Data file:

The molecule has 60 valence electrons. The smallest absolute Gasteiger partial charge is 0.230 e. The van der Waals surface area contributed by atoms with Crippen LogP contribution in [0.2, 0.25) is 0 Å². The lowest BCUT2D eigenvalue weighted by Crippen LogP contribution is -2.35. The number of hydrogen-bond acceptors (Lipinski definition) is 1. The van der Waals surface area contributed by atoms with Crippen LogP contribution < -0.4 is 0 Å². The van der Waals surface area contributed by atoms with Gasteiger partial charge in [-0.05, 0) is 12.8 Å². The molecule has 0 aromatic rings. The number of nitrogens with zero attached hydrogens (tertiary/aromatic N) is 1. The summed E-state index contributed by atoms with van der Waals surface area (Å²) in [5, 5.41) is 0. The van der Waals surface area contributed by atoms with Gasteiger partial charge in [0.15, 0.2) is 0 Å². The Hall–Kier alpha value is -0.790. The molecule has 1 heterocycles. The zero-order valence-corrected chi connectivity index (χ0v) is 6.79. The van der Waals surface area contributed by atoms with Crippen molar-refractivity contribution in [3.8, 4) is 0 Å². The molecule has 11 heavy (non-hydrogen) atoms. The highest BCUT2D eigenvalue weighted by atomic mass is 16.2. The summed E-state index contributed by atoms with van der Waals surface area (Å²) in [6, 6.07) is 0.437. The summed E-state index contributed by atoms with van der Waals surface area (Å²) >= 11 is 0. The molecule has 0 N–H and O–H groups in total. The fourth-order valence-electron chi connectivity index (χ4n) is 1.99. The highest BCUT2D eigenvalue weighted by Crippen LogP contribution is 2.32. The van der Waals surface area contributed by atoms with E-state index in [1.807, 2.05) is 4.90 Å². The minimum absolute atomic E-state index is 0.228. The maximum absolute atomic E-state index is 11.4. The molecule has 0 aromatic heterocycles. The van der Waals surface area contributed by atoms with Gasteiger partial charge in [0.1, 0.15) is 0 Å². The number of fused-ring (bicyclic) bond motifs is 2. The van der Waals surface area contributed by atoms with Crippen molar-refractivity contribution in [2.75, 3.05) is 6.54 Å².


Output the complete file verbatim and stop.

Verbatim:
The molecule has 60 valence electrons. The smallest absolute Gasteiger partial charge is 0.230 e. The van der Waals surface area contributed by atoms with Crippen LogP contribution in [0.2, 0.25) is 0 Å². The lowest BCUT2D eigenvalue weighted by Crippen LogP contribution is -2.35. The number of hydrogen-bond acceptors (Lipinski definition) is 1. The van der Waals surface area contributed by atoms with Crippen LogP contribution < -0.4 is 0 Å². The van der Waals surface area contributed by atoms with Gasteiger partial charge in [-0.05, 0) is 12.8 Å². The molecule has 0 aromatic rings. The number of nitrogens with zero attached hydrogens (tertiary/aromatic N) is 1. The summed E-state index contributed by atoms with van der Waals surface area (Å²) in [5, 5.41) is 0. The van der Waals surface area contributed by atoms with Gasteiger partial charge in [0.15, 0.2) is 0 Å². The Hall–Kier alpha value is -0.790. The molecule has 1 heterocycles. The zero-order valence-corrected chi connectivity index (χ0v) is 6.79. The van der Waals surface area contributed by atoms with Crippen molar-refractivity contribution in [3.8, 4) is 0 Å². The molecule has 11 heavy (non-hydrogen) atoms. The highest BCUT2D eigenvalue weighted by atomic mass is 16.2. The summed E-state index contributed by atoms with van der Waals surface area (Å²) in [6, 6.07) is 0.437. The summed E-state index contributed by atoms with van der Waals surface area (Å²) >= 11 is 0. The molecule has 0 N–H and O–H groups in total. The fourth-order valence-electron chi connectivity index (χ4n) is 1.99. The highest BCUT2D eigenvalue weighted by Crippen LogP contribution is 2.32. The van der Waals surface area contributed by atoms with E-state index in [1.807, 2.05) is 4.90 Å². The minimum absolute atomic E-state index is 0.228. The maximum absolute atomic E-state index is 11.4. The molecule has 0 aromatic heterocycles. The van der Waals surface area contributed by atoms with Gasteiger partial charge in [0.1, 0.15) is 0 Å². The number of fused-ring (bicyclic) bond motifs is 2. The van der Waals surface area contributed by atoms with Crippen molar-refractivity contribution in [2.75, 3.05) is 6.54 Å².